I knew as soon as I saw the listing on the map for Stone Village I just had to figure out what it was--wouldn't you? There is something so essential about stones. And also that mystery of being on the map? What was it? Instead I read that it was a small enclave of houses all built using "snecked ashlar". Don't you love that phrase?
Anyhow the stone came from a nearby hill in slabs about 4 inches thick and the larger stones were held in place using a method called "snecking". This is a Scottish term that means the stones are locked together with the smaller stones and then a mortar that could be mixed with moss or horsehair was used. The stone is a granite often speckled with mica called ashlar.
OK--I had to see it. The first place we stopped was the First Universalist Parish. What a lovely building, it is isn't it?
Just look at all the patterns of the stones. Such an endless variation. So many design possibilities.
Maybe it is because I am a quilt maker I had to stare at the many patterns and resolutions. So many ideas here. The colors of the stone. The rhythms.
Luckily the church was open. Inside they had just finished a renovation. It was one of those glorious open New England churches. So serene and peaceful. With the ceiling reaching up in its simplicity. Just a bit of the previous wall paper was visible in the corner. I was fascinated by the simple designs of the pews. More stripes as you can tell.
The church had been built as a Universalist Church in 1845 with the Town Hall in the basement floor. To maintain the separation of church and state--yes, that was so important back then--there were separate entrances with no stairways connecting them, the current minister told us.
Further, in the literature the requirements for building the church included the necessary materials and of course "a barrel of rum". The total cost was $1766.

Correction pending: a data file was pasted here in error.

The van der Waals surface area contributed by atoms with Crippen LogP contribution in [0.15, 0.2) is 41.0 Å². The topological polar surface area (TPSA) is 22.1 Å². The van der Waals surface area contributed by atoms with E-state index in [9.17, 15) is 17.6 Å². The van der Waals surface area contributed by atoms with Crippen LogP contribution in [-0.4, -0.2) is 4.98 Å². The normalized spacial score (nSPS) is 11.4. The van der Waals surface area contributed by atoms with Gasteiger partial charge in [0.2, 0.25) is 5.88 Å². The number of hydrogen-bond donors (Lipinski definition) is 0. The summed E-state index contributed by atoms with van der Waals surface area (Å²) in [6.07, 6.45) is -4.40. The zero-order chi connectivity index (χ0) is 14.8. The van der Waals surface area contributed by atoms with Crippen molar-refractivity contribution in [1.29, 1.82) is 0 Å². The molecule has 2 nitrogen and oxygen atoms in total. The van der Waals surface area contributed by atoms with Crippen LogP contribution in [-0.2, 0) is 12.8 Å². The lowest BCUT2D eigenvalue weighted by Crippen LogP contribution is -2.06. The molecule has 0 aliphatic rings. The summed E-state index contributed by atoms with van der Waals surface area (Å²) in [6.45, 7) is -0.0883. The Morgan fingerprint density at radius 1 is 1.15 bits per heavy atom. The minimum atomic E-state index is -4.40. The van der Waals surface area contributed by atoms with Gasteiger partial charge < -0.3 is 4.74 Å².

Stained glass windows were added later. OK--should this be my epitaph?
For more information about the church and the congregation you can check out http:www.chestervtuu.org
But then it was time to move on and see some of the other buildings. They all looked like they were in use. Some were private houses and some were art galleries. Each one was different. Built in a Federalist style and all were visible from the street--although there is no sidewalk on one side of a rather busy road so use care. I loved the simple regularity of this building. Great placement of stones.
Because of the construction techniques the doors and windows have extra wide portals. Doesn't this house look stunning with the black shutters.
Looking more closely I admired the care used to select the stones that arch over the door.
This home used white shutters. I was fascinated by all the different colors of stones used. Sweet isn't it?
Even the garage of this grand building was constructed of the stones. What a presentation.
And then of course there was the one black stone in this portal. See it in the upper right hand side.
But then the rains came in earnest and it was time for some lunch. What fun though discovering this little bit of history. The Stone Village is in Chester Depot, VT and on the National Register of Historic Places. Yes, there is also a depot there. Apparently it is walking distance from the town of Chester where I confess there is a fabric store and a wonderful looking bookstore. So much to see. So many patterns to contemplate. And there are more stone buildings scattered throughout this area. Oh so much to see and do.
Have you been there? What hidden gems do you know?